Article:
- - Tuesday, June 24, 2014

Promises, promises. Once upon a time, Barack Obama said he would put an end to monkey business as usual in Washington. “First,” he said, “we will close the revolving door that has allowed people to use their administration job as a steppingstone to further their lobbying.” Like so many of the president’s campaign pledges, this one has proved to be a fairy tale.

Andy Slavitt is the most recent man to step out of the spinning door, appointed to regulate a company he once ran. Mr. Slavitt was executive vice president of Optum/QSSI, a division of UnitedHealth Group, and last week became principal deputy administrator of the U.S. Centers for Medicare and Medicaid Services.

Through its subsidiaries, UnitedHealth Group has played a critical role in designing, developing and implementing the federal Obamacare exchange. In January, Optum/QSSI got the lucrative role as “senior adviser” to the effort to fix Healthcare.gov website after its botched rollout last October.

This contract gives the UnitedHealth subsidiary an insider’s view of the administration’s decision-making and a significant advantage over competing firms without a direct line to the federal health care bureaucracy. The Department of Health and Human Services shows no concern for the potential conflicts of interest.

Two Republican senators, Chuck Grassley of Iowa and Orrin G. Hatch of Utah, wrote to the Centers for Medicare and Medicaid Services demanding that the agency hand over emails and documents related to UnitedHealth Group’s work as the chief Obamacare subcontractor, and how the proprietary and personal information will be protected against misuse.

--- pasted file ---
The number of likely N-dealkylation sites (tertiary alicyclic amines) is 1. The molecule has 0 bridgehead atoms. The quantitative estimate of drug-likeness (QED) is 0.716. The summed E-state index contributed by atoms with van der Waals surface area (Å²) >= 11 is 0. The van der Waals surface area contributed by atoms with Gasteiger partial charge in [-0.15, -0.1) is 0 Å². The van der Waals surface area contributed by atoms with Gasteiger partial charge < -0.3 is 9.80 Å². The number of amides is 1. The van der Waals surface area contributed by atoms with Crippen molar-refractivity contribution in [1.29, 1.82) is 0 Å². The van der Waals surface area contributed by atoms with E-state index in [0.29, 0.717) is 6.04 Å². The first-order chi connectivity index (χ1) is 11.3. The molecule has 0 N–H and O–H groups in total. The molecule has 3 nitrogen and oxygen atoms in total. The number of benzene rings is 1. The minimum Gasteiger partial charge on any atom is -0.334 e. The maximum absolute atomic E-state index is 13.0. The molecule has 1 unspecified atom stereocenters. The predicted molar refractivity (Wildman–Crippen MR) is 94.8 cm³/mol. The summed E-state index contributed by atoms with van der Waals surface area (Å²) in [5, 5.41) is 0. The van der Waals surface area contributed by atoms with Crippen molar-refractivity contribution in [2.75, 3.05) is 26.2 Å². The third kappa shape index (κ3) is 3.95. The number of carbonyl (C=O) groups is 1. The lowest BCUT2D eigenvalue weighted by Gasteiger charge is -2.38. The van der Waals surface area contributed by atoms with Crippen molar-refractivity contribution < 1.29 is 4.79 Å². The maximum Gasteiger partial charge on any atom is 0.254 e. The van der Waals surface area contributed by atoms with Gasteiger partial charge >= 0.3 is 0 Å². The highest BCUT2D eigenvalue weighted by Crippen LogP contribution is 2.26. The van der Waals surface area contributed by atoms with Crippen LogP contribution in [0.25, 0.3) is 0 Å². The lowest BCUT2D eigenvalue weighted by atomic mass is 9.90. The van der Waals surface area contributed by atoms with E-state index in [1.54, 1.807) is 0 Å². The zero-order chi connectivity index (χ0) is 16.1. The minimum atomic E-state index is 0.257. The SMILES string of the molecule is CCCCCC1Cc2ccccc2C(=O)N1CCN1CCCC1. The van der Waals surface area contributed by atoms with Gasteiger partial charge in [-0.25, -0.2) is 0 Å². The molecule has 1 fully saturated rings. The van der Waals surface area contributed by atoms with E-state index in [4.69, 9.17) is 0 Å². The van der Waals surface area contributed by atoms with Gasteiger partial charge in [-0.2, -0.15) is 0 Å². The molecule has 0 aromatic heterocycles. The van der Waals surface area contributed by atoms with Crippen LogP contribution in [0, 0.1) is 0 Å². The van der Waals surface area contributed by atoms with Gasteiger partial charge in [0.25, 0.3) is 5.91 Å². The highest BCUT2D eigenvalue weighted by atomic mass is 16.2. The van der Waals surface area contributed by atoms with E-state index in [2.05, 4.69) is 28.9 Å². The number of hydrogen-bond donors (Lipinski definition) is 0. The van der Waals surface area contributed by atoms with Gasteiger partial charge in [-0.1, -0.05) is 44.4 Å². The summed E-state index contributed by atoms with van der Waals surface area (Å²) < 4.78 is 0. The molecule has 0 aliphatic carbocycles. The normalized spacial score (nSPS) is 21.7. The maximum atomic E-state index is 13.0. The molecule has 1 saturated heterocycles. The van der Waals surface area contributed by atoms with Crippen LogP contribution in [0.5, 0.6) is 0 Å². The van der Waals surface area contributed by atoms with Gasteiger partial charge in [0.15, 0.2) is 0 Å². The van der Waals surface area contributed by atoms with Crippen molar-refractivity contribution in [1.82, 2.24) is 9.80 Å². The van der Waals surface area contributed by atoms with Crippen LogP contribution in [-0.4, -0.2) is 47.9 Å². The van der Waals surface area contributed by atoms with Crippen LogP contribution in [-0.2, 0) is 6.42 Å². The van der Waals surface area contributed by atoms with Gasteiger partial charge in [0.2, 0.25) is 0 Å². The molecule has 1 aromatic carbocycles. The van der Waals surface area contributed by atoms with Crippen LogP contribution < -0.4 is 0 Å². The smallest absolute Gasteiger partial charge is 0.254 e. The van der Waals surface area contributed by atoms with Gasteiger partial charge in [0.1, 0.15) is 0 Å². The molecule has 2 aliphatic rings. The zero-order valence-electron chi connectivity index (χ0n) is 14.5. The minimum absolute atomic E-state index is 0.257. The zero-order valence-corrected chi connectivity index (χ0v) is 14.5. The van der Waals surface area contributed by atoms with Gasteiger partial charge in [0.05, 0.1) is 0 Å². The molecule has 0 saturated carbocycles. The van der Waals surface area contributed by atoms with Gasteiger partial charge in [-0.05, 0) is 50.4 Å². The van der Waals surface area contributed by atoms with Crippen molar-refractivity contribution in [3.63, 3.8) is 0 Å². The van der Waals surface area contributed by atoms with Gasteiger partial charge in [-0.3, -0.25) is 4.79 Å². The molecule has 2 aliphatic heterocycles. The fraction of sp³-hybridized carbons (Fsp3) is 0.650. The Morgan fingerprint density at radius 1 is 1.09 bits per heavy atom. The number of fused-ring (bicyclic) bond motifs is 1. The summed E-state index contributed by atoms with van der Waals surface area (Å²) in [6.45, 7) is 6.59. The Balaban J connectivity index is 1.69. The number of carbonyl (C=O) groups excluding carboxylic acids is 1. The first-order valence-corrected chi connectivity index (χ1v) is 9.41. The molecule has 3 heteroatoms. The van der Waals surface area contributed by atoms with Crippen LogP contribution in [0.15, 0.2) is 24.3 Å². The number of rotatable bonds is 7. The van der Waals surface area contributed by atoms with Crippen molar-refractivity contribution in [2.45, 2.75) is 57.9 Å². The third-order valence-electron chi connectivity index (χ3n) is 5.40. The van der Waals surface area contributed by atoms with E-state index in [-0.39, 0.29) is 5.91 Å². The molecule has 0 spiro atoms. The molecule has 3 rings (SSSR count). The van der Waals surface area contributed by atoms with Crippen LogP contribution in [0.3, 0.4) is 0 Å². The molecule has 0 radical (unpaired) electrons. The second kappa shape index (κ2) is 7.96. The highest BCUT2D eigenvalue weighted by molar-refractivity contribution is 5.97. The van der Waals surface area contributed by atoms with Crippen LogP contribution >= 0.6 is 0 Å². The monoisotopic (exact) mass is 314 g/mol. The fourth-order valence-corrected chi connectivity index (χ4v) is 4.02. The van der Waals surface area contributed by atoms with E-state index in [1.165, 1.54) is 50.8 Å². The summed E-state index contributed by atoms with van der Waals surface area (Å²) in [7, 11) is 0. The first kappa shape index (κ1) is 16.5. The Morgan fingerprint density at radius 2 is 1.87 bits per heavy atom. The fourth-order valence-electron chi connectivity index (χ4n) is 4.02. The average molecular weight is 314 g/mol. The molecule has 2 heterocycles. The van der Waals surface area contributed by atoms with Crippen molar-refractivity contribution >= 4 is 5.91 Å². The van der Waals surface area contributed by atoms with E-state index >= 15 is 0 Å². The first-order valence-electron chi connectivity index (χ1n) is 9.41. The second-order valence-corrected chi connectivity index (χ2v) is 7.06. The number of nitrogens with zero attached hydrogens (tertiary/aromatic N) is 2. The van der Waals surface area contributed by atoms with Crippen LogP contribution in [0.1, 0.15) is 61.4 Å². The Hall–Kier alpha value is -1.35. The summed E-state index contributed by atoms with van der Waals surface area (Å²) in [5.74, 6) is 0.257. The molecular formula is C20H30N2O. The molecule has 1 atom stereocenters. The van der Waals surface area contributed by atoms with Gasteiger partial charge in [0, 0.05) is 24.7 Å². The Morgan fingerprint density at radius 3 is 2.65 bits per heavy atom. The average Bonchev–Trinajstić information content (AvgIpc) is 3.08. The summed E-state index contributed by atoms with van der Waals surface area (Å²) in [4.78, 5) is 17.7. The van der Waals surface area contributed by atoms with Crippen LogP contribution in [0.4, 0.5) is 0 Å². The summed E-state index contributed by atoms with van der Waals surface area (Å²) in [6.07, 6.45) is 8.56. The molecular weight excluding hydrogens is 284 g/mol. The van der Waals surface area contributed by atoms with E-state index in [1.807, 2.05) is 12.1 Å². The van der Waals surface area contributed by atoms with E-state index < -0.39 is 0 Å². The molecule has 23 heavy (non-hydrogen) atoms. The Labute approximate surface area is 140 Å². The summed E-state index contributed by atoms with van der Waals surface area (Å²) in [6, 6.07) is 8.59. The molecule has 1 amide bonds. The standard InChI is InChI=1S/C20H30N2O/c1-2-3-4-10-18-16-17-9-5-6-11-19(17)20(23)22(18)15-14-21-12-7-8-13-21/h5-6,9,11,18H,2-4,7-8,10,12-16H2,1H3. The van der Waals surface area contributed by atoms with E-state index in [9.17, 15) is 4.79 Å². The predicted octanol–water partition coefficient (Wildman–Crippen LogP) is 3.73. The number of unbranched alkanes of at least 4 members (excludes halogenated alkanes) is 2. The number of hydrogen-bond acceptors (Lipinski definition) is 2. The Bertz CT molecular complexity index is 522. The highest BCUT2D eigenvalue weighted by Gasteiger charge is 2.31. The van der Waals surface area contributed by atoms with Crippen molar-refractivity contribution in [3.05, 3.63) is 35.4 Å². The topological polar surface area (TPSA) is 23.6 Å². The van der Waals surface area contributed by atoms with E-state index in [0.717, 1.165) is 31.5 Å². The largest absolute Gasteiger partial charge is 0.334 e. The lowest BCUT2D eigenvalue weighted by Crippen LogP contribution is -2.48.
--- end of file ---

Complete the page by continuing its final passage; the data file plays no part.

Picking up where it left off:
The senators are worried that “a significant amount of data regarding highly sensitive aspects of [federally facilitated exchange] operations, including payment calculation for reinsurance, risk adjustment and risk corridors, and the required data collection to support these services” could be used to give the company an advantage in winning contracts to provide Obamacare services for other states.

As the No. 2 official at the Centers for Medicare and Medicaid Services, Mr. Slavitt can shape the agency’s response to congressional concern, and be able to clear his former employer of the suspicion that it would abuse its position. That has the sour aroma of the influence peddling that Mr. Obama promised to eliminate with his ban on hiring lobbyists.

Influence peddling is one of the capital’s chief industries. Writing in the Journal of Public Affairs, Conor McGrath last year counted 119 ex-lobbyists on the White House payroll, including Attorney General Eric Holder Jr., Agriculture Secretary Tom Vilsack and Federal Communications Commission Chairman Tom Wheeler.

The Obama administration has carried on the ancient Washington tradition of rewarding party loyalists. UnitedHealth executives were generous contributors to Mr. Obama’s campaign, and so UnitedHealth executives enjoy the benefits of their generosity. Beatrice Welters, for example, enjoyed 2 years as U.S. ambassador to the Caribbean island nation of Trinidad and Tobago. Mrs. Welters and her husband, a UnitedHealth executive, brought in $600,000 to the Obama campaign and inauguration fund.

Campaign promises are cheap, and we all know to discount them, but Mr. Obama made this promise the centerpiece of his 2008 campaign. He has defined himself with broken promises. He worries about his legacy, as well he should, because broken promises will be a large part of that legacy.

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